Baker says conflict between LD BPs and HR BPs can be avoided with the right ground rules: "These are two very different disciplines with different skillsets," he says. "Ultimately it's about what the line manager in the business wants, and they don't care who solves their problem."

Because the role is fledgling, but requires diplomacy and line management skills as well as L&D prowess, recruitment consultant Badenoch & Clark's managing director, Lynne Hardman, says many employers face disappointment with the quality of candidates. She says she has seen a marked increase in the number of companies advertising for L&D BPs, but that "we are certainly not inundated with candidates".

She adds: "The problem is this - do clients want an L&D expert with some business experience or do they want someone with broader leadership and interpersonal skills who could come from a wider range of industry backgrounds and become skilled in L&D?"

In June, Telefonica O2 advertised for a senior L&D BP for its Consumer and Connected World division, which covers its retail outlets and call centre. The post will involve managing a team of 32 consultants. The company is looking for someone to sit alongside senior management and help analyse business plans so future staff development programmes are in line with the division's long-term objectives.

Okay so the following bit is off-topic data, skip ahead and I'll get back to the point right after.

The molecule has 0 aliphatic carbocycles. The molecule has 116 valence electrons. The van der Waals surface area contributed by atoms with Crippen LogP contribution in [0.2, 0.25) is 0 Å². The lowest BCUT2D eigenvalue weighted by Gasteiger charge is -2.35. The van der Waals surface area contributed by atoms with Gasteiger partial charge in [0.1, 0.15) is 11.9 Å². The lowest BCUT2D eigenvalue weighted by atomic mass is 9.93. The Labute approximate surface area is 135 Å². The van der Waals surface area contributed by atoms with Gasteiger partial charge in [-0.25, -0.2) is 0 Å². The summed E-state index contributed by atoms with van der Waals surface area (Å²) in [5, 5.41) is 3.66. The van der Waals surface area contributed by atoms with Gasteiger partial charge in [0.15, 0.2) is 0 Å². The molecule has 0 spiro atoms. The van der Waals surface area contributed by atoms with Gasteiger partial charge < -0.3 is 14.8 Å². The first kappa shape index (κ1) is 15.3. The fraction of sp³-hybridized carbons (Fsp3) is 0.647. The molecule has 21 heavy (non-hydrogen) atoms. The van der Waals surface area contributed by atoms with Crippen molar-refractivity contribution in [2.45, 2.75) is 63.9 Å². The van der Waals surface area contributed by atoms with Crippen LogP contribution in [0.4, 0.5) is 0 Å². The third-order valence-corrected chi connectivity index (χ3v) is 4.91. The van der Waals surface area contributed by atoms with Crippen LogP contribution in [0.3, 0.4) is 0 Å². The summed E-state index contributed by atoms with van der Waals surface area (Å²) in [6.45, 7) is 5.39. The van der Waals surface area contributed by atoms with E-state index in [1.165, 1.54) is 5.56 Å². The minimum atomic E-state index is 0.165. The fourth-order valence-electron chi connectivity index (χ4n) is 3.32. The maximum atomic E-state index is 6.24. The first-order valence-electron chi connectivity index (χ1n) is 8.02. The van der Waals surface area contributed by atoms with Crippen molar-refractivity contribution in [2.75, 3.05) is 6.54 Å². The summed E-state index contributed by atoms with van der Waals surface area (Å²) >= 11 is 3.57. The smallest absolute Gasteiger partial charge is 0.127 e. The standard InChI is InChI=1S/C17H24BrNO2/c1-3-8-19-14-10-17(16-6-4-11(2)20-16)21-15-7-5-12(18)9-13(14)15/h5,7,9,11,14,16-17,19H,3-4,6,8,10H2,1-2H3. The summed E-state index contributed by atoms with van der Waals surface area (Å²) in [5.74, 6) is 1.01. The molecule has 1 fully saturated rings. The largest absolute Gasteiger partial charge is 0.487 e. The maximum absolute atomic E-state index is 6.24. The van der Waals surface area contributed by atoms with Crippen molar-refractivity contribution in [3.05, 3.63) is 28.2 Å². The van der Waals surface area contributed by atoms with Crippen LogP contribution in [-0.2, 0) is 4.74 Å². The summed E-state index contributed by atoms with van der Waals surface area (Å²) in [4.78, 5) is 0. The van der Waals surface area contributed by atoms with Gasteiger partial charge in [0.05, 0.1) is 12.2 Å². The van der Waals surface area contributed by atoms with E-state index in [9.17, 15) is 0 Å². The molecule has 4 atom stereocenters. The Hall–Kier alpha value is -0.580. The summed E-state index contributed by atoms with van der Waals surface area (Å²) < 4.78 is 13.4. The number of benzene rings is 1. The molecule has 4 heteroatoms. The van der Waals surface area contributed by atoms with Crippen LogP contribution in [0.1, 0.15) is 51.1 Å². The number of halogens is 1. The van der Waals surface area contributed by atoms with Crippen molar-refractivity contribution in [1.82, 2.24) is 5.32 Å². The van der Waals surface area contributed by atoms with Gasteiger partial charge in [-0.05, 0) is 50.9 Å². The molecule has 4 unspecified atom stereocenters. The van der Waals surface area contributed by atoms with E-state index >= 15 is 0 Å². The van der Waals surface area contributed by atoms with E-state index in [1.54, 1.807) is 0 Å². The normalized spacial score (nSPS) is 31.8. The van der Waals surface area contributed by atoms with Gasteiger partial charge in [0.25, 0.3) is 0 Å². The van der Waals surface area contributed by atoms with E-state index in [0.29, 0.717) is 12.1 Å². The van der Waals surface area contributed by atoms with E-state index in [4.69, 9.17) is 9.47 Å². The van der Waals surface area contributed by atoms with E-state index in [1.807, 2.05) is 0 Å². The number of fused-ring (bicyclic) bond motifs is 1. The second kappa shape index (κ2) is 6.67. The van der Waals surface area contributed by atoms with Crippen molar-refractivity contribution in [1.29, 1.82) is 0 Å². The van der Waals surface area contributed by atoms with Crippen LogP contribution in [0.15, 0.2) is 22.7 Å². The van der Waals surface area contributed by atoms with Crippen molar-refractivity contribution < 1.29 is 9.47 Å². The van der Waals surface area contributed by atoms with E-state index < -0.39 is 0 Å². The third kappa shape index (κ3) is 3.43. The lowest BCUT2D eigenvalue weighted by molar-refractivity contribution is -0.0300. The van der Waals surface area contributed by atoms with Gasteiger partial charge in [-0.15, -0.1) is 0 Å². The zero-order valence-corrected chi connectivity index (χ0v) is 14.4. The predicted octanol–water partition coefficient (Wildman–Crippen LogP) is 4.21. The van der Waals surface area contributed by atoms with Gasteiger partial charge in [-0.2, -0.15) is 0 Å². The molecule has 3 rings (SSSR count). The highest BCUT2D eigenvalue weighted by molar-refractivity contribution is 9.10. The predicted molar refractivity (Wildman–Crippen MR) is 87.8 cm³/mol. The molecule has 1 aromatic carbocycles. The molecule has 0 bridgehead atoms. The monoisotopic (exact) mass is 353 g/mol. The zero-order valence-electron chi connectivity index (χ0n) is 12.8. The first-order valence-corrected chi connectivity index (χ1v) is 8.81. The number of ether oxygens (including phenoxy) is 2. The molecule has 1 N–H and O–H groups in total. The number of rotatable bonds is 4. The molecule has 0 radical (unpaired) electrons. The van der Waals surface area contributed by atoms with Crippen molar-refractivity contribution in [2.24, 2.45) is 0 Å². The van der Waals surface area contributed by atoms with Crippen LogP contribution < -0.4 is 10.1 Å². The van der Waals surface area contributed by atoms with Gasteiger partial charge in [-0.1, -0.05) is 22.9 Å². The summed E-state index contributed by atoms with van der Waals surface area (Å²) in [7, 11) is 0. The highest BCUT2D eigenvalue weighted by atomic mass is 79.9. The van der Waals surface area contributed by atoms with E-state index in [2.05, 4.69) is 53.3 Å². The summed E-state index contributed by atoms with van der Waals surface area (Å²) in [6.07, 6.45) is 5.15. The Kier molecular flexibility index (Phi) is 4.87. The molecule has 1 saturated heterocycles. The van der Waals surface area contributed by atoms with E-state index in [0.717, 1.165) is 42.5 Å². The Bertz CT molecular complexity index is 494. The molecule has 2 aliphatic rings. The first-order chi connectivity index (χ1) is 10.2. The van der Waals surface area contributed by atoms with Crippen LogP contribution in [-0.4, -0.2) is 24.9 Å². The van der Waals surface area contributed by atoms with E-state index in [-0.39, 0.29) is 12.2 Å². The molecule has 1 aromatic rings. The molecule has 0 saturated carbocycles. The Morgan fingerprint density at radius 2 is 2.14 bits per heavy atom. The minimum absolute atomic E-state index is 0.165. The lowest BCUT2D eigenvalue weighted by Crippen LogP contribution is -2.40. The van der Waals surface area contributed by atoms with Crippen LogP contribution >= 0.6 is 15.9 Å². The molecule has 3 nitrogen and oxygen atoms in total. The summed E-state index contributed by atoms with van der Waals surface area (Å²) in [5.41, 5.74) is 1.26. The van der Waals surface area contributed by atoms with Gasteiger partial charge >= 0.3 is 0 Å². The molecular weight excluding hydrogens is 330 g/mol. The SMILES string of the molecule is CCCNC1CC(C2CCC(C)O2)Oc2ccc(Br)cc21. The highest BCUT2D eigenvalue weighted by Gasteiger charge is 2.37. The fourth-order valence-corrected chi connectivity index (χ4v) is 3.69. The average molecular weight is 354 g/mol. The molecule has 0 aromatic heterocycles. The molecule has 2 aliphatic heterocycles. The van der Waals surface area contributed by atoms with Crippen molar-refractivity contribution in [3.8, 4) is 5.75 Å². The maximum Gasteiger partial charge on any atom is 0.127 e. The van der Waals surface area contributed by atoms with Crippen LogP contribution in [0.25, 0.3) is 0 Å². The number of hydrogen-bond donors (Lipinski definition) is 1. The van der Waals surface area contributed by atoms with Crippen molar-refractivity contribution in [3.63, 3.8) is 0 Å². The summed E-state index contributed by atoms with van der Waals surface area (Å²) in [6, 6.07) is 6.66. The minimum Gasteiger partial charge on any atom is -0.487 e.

Head of talent development at Telefonica O2 Toby Foggo says the company already has five L&D BPs. "The candidate pool for this new post is small because we want someone with L&D expertise and call-centre experience who can hold their own sitting around the boardroom table and translate strategy into our L&D requirement."

Even with careful due diligence, Foggo admits there was initial friction between the L&D BP and the more established HR BPs. "We had HR BPs for different units of the business and there was sensitivity when we started introducing L&D BPs," says Foggo.